SANDF confirms no medics on board Dakota

2012-12-06 00:00

THE South African Defence Force (SANDF) has confirmed that no medical personnel were on board the C47TP-Dakota flight that crashed in the Drakensberg yesterday.

There were no survivors and the names of the deceased have not been released but they are believed to have been flight crew and  security personnel.

An air force Dakota with eleven people on board went missing over the Giant’s Castle area near Estcourt yesterday morning.

The assumption is that the plane, a C-47, either crashed or had to do an emergency landing in the mountainous area of the Drakensberg. The plane has no flight recorder or emergency beacons on board.

The last communication received from the pilot was at about 9 am yesterday morning when the crew spoke to the air traffic control tower in Johannesburg.

The crew told the tower they were flying on instruments only as the weather and visibility were extraordinarily poor.

Shortly after that the plane disappeared from the radar screen.

Control at the Mthatha airport in the Eastern Cape — where the plane was due to land — assumed the flight had been cancelled when no plane arrived.

Apart from the two pilots, a navigator and two loading masters, a medical team of six people were also reportedly on board. They were on their way to conduct a routine medical checkup on Madiba at his house in Qunu.

Bad weather, thunderstorms and low clouds stopped an aerial search for the plane. Search parties started looking for wreckage at first light this morning.

The Defence Ministry last night did not want to comment on the incident, but spokesperson Siphiwe Dlamini confirmed that the plane was missing.

“Thus far the details are still very scanty. We will be able to give more comment once detail becomes clearer,” said Dlamini.

The two loading masters were stationed at 44 Squadron at the Waterkloof air force base. The air force yesterday informed all close family members of the crew and passengers that the plane was missing.

This was the second incident in the past month in which a Dakota of 35 Squadron (Cape Town) was involved.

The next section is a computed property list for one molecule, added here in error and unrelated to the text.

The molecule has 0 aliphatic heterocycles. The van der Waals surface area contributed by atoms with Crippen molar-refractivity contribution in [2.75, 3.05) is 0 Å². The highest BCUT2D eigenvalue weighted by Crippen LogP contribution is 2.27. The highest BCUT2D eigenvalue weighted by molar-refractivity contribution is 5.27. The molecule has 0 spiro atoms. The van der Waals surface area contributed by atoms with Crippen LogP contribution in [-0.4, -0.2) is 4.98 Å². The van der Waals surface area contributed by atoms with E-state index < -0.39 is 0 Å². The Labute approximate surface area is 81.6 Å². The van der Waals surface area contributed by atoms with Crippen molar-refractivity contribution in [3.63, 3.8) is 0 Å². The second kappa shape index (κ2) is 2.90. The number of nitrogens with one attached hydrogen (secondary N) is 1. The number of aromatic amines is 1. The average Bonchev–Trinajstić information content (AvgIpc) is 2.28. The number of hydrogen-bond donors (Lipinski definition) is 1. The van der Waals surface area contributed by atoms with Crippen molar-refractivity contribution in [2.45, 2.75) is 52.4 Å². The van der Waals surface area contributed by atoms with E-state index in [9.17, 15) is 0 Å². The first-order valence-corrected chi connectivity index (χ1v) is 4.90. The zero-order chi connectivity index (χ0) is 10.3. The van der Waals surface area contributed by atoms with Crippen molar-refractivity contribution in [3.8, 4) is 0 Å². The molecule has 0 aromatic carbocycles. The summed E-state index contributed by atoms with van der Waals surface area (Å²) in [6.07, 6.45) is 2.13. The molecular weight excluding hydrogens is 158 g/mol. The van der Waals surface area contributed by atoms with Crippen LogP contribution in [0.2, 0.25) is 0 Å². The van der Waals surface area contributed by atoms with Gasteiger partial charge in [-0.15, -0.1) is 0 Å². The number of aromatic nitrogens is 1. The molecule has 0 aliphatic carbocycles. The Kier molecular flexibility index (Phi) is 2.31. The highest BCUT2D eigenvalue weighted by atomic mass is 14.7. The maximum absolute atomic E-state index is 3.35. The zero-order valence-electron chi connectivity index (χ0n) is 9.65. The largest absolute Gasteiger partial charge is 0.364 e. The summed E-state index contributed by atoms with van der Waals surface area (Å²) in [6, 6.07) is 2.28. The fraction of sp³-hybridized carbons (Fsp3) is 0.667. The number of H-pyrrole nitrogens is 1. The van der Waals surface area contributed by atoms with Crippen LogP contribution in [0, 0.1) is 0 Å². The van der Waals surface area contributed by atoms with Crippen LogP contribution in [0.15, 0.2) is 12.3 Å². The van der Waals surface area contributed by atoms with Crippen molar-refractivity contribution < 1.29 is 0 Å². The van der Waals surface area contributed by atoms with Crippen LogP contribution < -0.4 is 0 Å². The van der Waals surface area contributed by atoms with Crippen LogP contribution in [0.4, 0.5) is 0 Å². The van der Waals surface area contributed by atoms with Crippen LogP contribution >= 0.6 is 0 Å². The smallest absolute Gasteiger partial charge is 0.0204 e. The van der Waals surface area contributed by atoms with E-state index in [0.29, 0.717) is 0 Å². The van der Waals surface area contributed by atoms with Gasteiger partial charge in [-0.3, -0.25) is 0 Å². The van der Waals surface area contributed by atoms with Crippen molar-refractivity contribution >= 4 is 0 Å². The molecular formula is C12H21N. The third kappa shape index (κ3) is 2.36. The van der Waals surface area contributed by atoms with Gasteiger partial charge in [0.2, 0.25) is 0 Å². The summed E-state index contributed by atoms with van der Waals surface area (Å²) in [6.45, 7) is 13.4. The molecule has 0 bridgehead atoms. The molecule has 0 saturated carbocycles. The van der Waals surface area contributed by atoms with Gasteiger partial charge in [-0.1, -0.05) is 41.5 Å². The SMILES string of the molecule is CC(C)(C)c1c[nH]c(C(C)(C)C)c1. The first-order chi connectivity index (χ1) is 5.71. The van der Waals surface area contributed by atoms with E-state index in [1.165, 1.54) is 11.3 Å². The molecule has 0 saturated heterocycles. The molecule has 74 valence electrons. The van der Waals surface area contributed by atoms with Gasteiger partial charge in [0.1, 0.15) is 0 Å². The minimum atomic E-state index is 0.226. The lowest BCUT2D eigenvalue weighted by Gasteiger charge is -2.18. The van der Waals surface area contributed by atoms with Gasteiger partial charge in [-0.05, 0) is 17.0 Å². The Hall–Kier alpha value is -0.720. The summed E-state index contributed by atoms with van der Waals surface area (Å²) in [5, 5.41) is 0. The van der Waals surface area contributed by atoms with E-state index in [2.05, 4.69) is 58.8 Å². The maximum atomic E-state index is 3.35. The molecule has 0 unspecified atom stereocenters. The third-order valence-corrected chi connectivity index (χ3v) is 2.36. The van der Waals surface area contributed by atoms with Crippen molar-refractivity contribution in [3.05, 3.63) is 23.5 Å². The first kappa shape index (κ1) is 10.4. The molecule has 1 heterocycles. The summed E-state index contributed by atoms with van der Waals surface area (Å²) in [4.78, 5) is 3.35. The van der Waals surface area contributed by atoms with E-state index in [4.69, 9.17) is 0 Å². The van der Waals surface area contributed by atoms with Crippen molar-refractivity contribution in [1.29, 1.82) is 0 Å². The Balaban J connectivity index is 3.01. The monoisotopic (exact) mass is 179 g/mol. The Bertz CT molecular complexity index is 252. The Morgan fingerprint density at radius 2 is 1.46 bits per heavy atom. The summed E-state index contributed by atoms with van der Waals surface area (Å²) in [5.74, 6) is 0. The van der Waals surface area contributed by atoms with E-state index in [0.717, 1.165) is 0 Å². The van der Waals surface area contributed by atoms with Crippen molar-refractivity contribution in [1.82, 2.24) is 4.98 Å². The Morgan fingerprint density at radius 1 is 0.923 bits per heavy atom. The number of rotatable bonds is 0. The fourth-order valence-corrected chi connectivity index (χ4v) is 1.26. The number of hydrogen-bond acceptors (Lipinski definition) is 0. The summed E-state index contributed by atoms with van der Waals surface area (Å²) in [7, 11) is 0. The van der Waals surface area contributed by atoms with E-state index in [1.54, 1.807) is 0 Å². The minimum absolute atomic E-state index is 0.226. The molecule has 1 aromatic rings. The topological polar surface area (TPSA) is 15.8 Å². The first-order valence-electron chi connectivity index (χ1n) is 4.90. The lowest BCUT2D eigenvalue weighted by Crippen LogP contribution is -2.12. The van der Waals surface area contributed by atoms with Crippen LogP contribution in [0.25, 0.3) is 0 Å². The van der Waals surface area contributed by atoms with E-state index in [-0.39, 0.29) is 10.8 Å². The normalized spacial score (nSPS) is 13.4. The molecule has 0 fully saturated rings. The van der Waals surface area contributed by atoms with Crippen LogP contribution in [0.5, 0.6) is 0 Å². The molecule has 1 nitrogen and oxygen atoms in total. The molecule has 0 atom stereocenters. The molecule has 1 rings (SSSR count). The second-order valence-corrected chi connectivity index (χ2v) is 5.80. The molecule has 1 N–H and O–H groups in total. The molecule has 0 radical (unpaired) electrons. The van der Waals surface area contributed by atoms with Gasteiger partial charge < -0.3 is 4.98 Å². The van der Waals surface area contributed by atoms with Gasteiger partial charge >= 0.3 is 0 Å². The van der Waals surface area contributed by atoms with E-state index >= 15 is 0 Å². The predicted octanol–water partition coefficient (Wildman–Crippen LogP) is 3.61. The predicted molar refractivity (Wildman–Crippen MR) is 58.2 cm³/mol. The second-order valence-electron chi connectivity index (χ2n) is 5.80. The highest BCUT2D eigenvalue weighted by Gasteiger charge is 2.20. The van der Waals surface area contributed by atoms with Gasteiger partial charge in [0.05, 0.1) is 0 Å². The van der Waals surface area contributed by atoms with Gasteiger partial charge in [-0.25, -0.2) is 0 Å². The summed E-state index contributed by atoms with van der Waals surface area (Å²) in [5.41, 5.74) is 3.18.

The plane departed for Mthata from Waterkloof at about 8 am yesterday. It had fuel for three hours on board. Just after 12 pm, when control could not make contact with the crew and Mthatha airport confirmed that no plane had arrived, it was confirmed missing. At this time the weather was very bad, with several thunderstorms between Harrismith and Ladysmith.

The air force yesterday had several helicopters on standby to search for the plane, but they were grounded by the weather.

An Oryx helicopter from the Bloem­spruit air force base in Bloemfontein was sent to assist in the search, but bad weather limited its effort also.

By late yesterday afternoon, the search was extended further south in the direction of Pietermaritzburg. The defence force was also asking farmers in the area if they had seen or heard a plane. They also called all the cellphone numbers carried by those on board, but no one answered.

Pilots who know the area said the many hills and valleys would make a search very difficult.

On November 7, one of the airplanes, which was on the same scheduled flight as yesterday’s Dakota, ran off the landing strip at Mthatha and damaged a wheel assembly. None of the 16 people aboard was injured in that incident.

Serious questions were, however, asked after the incident, after it had come to light that the co-pilot had failed her pilot’s exams several times because of her poor flying skills. She was, however, given repeated chances until she passed.

Shortly after the incident, the concerned pilots said the Dakotas, which date from the Second World War, are being flown to pieces with the recently instituted weekly flights between Waterkloof and Mthatha.

The squadron’s pilot training programme has also been falling behind due to the pressure created by the weekly schedule.

“The squadron does most of the air force’s flying, in some of the oldest aeroplanes in the world.

“If the situation continues, this will definitely not be the last crash,” said one concerned pilot in an e-mail to sister paper Beeld.

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